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  • cách trị rôm sảy cho bé mÃ* không ảnh hưởng tá»›i lÃ*n da của trẻ231030666
    Also Jenova Chen gave a fantastic presentation to the Academy of Interactive Arts and Sciences' 2013 DICE Conference talking about the development and theory behind Journey:

    Now that their 3 game contract is finished with Sony, they've secured independent financing and can develop their future titles on any or all platforms.
    thatgamecompany did flOw, Flower, and Journey as part of a 3 game deal with Sony. flOw was originally released as part of Jenova Chen's master's thesis and was reworked for their first release for Sony. This unfortunately means they are likely to remain exclusive to the Playstation3 platform for the foreseeable future.

    Ico and Shadow of the Colossus were developed by Team Ico, led by game designer Fumito Ueda, and were released on the PS2 years earlier.

    I know I read somewhere where they openly acknowledged their influence in the making of Journey, but it seems readily apparent that the emphasis on minimalism, emotional and musical immersion, and artistic stylizing are shared by both the development teams. I'll try to find the quote, it said that Fumito Ueda had played Journey and enjoyed it also.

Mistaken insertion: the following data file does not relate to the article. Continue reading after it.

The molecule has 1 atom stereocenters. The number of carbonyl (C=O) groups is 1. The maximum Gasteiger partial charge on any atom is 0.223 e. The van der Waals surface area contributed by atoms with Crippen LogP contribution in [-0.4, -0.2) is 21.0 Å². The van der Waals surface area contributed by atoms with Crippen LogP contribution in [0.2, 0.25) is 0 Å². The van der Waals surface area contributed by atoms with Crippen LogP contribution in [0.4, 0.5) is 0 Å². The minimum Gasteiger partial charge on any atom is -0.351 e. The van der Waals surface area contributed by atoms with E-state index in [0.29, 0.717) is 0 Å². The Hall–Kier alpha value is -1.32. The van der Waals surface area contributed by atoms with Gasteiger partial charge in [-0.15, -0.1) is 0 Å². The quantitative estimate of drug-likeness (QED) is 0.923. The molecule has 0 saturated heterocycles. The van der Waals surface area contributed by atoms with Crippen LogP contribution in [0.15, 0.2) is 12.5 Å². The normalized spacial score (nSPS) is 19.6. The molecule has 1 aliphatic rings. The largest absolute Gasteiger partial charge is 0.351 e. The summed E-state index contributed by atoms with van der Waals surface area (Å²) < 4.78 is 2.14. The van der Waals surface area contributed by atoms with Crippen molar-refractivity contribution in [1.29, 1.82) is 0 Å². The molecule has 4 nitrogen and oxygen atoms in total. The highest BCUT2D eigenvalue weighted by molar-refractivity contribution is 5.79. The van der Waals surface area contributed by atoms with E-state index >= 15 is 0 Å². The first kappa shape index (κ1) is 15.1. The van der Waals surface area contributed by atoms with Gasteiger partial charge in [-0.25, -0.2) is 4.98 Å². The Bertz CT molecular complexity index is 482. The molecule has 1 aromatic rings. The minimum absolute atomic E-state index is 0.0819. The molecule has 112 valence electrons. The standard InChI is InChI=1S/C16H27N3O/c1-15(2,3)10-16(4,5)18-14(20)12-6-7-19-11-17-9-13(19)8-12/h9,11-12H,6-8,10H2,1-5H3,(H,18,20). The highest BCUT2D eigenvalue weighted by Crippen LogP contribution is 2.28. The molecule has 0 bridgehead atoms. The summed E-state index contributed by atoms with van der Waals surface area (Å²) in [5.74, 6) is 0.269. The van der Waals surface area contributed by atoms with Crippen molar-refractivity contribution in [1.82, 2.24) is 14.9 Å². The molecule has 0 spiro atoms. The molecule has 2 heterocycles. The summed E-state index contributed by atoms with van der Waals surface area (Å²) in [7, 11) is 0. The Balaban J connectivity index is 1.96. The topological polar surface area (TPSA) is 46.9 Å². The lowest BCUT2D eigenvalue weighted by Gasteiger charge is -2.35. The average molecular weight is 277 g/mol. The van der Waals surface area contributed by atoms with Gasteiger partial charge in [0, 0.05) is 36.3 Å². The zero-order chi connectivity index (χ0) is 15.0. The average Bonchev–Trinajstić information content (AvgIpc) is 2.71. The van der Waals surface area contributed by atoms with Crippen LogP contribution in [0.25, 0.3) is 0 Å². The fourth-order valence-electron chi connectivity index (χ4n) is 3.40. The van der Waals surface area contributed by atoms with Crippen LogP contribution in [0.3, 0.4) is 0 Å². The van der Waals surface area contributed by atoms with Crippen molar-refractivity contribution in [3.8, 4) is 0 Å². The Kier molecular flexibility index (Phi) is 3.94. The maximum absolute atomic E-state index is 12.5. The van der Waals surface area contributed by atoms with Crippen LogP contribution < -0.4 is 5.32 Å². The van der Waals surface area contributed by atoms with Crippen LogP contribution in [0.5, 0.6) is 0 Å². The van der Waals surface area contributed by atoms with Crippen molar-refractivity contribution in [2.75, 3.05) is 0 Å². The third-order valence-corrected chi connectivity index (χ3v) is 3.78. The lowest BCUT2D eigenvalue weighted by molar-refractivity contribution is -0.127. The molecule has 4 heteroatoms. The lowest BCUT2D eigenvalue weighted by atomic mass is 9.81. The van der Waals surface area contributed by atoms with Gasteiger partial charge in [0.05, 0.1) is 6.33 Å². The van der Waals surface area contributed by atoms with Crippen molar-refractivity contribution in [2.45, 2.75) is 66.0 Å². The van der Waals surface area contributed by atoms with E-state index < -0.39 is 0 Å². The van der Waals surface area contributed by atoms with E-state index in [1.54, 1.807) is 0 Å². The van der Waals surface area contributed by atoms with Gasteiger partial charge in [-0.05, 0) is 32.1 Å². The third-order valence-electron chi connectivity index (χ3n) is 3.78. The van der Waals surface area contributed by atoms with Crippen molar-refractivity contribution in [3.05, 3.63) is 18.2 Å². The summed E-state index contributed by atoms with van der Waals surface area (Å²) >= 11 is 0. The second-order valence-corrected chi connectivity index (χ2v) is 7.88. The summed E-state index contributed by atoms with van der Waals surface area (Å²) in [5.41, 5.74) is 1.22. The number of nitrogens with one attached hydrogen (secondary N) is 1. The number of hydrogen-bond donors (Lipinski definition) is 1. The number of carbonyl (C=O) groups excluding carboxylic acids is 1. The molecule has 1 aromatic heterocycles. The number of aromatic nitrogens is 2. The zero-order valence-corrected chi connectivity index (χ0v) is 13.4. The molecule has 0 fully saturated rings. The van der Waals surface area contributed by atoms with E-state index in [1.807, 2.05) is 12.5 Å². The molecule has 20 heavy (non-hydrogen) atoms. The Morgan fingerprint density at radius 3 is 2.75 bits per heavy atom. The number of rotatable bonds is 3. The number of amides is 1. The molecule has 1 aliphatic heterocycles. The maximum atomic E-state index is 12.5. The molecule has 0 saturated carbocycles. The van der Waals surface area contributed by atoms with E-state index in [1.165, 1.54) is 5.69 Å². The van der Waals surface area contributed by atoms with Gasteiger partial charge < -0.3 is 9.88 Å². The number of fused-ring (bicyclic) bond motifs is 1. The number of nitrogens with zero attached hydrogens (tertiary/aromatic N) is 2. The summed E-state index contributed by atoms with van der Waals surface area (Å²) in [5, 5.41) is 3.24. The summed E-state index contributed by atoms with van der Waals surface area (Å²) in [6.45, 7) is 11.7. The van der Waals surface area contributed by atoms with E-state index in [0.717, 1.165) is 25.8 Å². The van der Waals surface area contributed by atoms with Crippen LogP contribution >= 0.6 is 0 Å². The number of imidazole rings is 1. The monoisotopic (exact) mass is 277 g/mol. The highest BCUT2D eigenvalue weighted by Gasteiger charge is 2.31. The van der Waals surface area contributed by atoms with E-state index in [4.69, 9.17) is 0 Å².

Have you played or heard of Shadow of the Colossus or Ico before?

    They were influences on the making of Journey for the artistic focus on simplicity.
    It seems to me to be a game about the simple things so fundamental and central to the human journey that we tend to just take them for granted; the universal human experience of living.

    All those first-person, competition-induced, shooting sexual metaphors that seem to dominate the gaming market, they are more simplistic in focus. Journey is simplistic in execution, but much broader in scope.

    If we were to only focus on our sexual encounters (or metaphorically speaking; like being the hero/winner or having our 15 minutes of fame) as important moments in our life, then the vast majority of our lives would be meaningless and devoid of importance by comparison. There is more value in all the subtle, simple things that encompass the overwhelming majority of all of human existence.

    It's like trying to explain the experience of drinking a fresh glass of water after journeying through the desert to someone who hasn't. It's all in the context.

    From what I've seen, but I cannot confirm it, the artistic style seems to me to have a Shinto-esque inspiration to it that I really like. I also enjoy mention of Campbellian monomyth influence and mythology in general. I wish I could experience it myself, but I am without a doubt an admirer.
    I've been reading a bit about Journey, but I can't play because I don't own a PS3. I do think it looks beautiful and from what I've heard about it it seems like a fantastic work of art.

    I actually feel saddened hearing others talk it down comparing it to the latest first person shooter or whathaveyou like they can't appreciate something of subtlety. Most other games have a sort of unconcious sexual metaphor to them it is easy to understand why they're enjoyable, but it seems so shallow by comparison.
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